Also, I couldn’t agree more in regards to editing and proofing. I’m a firm believer that, no matter how good of a writer you might be, you can never over proof your work. I always use an editor on longer pieces, because it really helps to have an extra set of eyes.

Comment provided December 12, 2012 at 3:23 PM


Pambradbury writes:

I also agree with you these points and this article are very useful .


Muhammad amjad writes:

I am really happy to see your 10 measures of article its really impressive. thanks for sharing with us.

Comment provided December 12, 2012 at 6:40 PM


Rosalinda Flores - Martinez writes:

Thank you. A blessed December to everyone! Mwhas.

Comment provided December 12, 2012 at 9:22 PM


Randall Magwood writes:

Being true to the title is a must. I also hate it when people write about (for example) losing weight, and then when you click on their link… it leads you to a spam page obviously geared around generating some Adsense clicks.

Comment provided December 12, 2012 at 10:22 PM


Pambradbury writes:

especially , this post for SEO’s , who just want links by participating in link scheming. This is really best post that teaches how to choose the right direction for writing article and driving more benefits.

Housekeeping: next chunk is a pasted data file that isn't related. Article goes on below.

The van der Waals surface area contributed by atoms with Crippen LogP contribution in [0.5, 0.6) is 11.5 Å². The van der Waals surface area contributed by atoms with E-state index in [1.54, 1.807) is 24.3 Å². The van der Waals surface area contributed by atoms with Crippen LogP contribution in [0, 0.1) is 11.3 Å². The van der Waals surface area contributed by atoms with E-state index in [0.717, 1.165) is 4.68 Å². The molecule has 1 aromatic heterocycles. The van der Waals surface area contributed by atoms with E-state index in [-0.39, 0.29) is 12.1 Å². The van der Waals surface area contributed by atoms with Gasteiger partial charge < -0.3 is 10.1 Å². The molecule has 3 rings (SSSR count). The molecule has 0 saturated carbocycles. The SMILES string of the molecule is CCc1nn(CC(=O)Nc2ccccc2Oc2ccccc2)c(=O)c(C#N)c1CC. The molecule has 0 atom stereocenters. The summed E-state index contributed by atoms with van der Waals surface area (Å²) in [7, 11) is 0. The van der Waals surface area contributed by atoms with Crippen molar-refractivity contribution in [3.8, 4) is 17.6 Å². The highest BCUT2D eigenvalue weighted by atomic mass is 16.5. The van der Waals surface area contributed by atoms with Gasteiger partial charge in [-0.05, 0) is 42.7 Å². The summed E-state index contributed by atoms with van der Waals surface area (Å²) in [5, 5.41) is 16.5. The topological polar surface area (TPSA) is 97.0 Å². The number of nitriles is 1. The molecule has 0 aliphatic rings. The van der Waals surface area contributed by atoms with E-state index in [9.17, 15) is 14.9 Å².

Comment provided December 13, 2012 at 5:49 AM


John writes:

I think most of the points have already been covered. If only I would like writers to be original, in a way that they put forth their honest views and opinions. And refrain from being diplomatic.

Comment provided December 18, 2012 at 4:26 AM



Thanks for the great guidelines Penny.

Comment provided December 29, 2012 at 10:44 AM


Rajeev.R writes:

A well thought out and researched article. Thanks!

Comment provided June 11, 2013 at 5:15 AM